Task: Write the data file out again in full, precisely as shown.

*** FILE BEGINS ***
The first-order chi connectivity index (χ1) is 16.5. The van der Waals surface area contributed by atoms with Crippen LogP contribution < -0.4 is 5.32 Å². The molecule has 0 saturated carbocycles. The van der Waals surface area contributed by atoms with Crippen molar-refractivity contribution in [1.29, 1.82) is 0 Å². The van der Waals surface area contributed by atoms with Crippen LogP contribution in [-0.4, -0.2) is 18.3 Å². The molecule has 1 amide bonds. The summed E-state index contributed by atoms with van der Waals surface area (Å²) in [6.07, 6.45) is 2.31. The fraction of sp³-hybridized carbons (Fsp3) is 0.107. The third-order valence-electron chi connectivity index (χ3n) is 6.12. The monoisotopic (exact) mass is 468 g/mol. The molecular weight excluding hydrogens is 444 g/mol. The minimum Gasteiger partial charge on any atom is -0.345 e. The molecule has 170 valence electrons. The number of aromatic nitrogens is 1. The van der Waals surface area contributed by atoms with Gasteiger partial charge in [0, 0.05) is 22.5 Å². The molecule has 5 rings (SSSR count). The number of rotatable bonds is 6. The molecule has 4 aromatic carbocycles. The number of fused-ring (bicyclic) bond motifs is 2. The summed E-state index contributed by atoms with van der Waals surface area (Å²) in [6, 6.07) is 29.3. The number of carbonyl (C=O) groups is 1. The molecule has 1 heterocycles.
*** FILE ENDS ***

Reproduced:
The first-order chi connectivity index (χ1) is 16.5. The van der Waals surface area contributed by atoms with Crippen LogP contribution < -0.4 is 5.32 Å². The molecule has 0 saturated carbocycles. The van der Waals surface area contributed by atoms with Crippen molar-refractivity contribution in [1.29, 1.82) is 0 Å². The van der Waals surface area contributed by atoms with Crippen LogP contribution in [-0.4, -0.2) is 18.3 Å². The molecule has 1 amide bonds. The summed E-state index contributed by atoms with van der Waals surface area (Å²) in [6.07, 6.45) is 2.31. The fraction of sp³-hybridized carbons (Fsp3) is 0.107. The third-order valence-electron chi connectivity index (χ3n) is 6.12. The monoisotopic (exact) mass is 468 g/mol. The molecular weight excluding hydrogens is 444 g/mol. The minimum Gasteiger partial charge on any atom is -0.345 e. The molecule has 170 valence electrons. The number of aromatic nitrogens is 1. The van der Waals surface area contributed by atoms with Gasteiger partial charge in [0, 0.05) is 22.5 Å². The molecule has 5 rings (SSSR count). The number of rotatable bonds is 6. The molecule has 4 aromatic carbocycles. The number of fused-ring (bicyclic) bond motifs is 2. The summed E-state index contributed by atoms with van der Waals surface area (Å²) in [6, 6.07) is 29.3. The number of carbonyl (C=O) groups is 1. The molecule has 1 heterocycles.